Tomorrow: Takao to have another crack at Meijin title; Fujisawa to challenge for Women’s Honinbo; Kono has sole lead in Kisei S League; 900 wins for Hane; Promotions & Obituaries

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The Power Report (1): Iyama honored by Prime Minister; Kobayashi Koichi wins Master’s Cup; Xie secures quintuple crown

Wednesday August 17, 2016

by John Power, Japan Correspondent for the E-Journal

Iyama honored by Prime Minister: On June 16, Iyama Yuta was given a certificate of commendation by the Prime2016.08.17_Iyama & PM Abe-crop Minister of Japan, Abe Shinzo, in recognition of his feat in achieving the first grand slam in go. He received the certificate in a ceremony at the Prime Minister’s residence. He is the first go player to be so honored.

Kobayashi Koichi wins Master’s Cup: The final of the 6th Igo Fumakira (= fume killer, the name of the main sponsor, an insecticide manufacturer) Master’s Cup was held in the Ryusei TV Studio in the basement of the Nihon Ki-in in Tokyo on July 9. Playing white, Kobayashi Koichi, Honorary Kisei, defeated Awaji Shuzo 9P by resig. after 174 moves, winning this title for the first time. This took his tally of titles to 60 (third after Cho Chikun and Sakata Eio).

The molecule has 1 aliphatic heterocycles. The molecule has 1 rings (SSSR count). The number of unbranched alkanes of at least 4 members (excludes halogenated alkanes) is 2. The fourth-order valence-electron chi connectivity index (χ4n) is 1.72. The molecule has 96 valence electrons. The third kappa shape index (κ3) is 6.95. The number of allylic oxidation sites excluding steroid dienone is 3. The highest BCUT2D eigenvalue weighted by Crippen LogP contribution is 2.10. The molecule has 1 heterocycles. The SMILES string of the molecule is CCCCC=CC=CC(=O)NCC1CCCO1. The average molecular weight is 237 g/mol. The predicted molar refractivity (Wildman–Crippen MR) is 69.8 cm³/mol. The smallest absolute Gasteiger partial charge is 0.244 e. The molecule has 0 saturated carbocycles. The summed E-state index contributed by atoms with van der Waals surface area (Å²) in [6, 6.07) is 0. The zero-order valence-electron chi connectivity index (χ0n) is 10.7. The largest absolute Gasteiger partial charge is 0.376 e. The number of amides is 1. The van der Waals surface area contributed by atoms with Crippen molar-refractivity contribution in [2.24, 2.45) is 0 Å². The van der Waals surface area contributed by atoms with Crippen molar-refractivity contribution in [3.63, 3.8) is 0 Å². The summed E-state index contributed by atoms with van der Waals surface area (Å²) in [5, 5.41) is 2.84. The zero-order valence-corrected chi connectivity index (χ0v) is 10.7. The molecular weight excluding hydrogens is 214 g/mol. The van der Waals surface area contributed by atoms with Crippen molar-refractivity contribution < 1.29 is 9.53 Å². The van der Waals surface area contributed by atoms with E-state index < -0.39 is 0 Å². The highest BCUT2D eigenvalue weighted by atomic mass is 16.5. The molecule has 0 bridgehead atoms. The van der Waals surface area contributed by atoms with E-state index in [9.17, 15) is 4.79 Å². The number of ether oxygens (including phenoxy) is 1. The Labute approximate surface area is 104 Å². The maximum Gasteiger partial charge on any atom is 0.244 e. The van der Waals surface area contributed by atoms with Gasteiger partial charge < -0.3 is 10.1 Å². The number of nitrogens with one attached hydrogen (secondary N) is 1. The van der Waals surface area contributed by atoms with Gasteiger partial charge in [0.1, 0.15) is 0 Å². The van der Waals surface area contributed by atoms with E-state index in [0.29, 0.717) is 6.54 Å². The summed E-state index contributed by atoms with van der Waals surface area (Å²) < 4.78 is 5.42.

Xie secures quintuple crown: Xie Yimin (also written Hsieh I-min) has become the first woman player in Japan to hold five titles simultaneously. You don’t have to check the records to confirm this; until quite recently there were only three women titles. Two years ago, a fourth was added with the founding of the Aizu Central Hospital Cup, which Xie finally won in its third term this year, giving her four titles. This year another new title was founded: the Senko Cup Women’s Igo Strongest Player tournament. The final was held at the Geihinan Akekure (which perhaps translates as “Guest House Dawn and Dusk”) in the city of Oe in Shiga Prefecture on July 17. Taking white, Xie beat Mukai Chiaki 5P by 2.5 points to win the inaugural tournament. This is Xie’s 25th title. First prize is eight million yen, the top for a women’s tournament. (Just for reference, the prize money for the others is: Aizu Central Hospital Cup, 7,000,000; Women’s Honinbo, 5,800,000; Women’s Meijin and Women’s Kisei, both 5,000,000. Winning all five titles is worth 30,800,000.)